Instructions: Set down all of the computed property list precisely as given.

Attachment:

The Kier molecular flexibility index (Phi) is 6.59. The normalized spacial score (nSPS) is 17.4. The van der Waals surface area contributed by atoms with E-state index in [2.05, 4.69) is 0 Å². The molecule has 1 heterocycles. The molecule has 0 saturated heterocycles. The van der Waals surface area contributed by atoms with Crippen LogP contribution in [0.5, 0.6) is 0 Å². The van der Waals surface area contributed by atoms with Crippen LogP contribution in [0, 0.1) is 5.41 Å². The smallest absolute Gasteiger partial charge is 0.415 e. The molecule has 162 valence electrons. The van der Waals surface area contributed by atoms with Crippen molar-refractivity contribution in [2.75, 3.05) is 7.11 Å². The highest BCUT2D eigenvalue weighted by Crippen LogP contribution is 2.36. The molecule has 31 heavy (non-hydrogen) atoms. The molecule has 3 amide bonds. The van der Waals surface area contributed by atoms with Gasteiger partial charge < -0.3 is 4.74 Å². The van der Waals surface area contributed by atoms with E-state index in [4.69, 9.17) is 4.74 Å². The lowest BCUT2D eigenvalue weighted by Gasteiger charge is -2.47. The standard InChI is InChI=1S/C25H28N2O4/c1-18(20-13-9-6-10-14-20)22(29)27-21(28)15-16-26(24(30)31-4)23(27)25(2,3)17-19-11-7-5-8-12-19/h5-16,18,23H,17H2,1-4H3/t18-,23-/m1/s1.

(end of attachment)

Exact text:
The Kier molecular flexibility index (Phi) is 6.59. The normalized spacial score (nSPS) is 17.4. The van der Waals surface area contributed by atoms with E-state index in [2.05, 4.69) is 0 Å². The molecule has 1 heterocycles. The molecule has 0 saturated heterocycles. The van der Waals surface area contributed by atoms with Crippen LogP contribution in [0.5, 0.6) is 0 Å². The van der Waals surface area contributed by atoms with Crippen LogP contribution in [0, 0.1) is 5.41 Å². The smallest absolute Gasteiger partial charge is 0.415 e. The molecule has 162 valence electrons. The van der Waals surface area contributed by atoms with Crippen molar-refractivity contribution in [2.75, 3.05) is 7.11 Å². The highest BCUT2D eigenvalue weighted by Crippen LogP contribution is 2.36. The molecule has 31 heavy (non-hydrogen) atoms. The molecule has 3 amide bonds. The van der Waals surface area contributed by atoms with Gasteiger partial charge < -0.3 is 4.74 Å². The van der Waals surface area contributed by atoms with E-state index in [4.69, 9.17) is 4.74 Å². The lowest BCUT2D eigenvalue weighted by Gasteiger charge is -2.47. The standard InChI is InChI=1S/C25H28N2O4/c1-18(20-13-9-6-10-14-20)22(29)27-21(28)15-16-26(24(30)31-4)23(27)25(2,3)17-19-11-7-5-8-12-19/h5-16,18,23H,17H2,1-4H3/t18-,23-/m1/s1.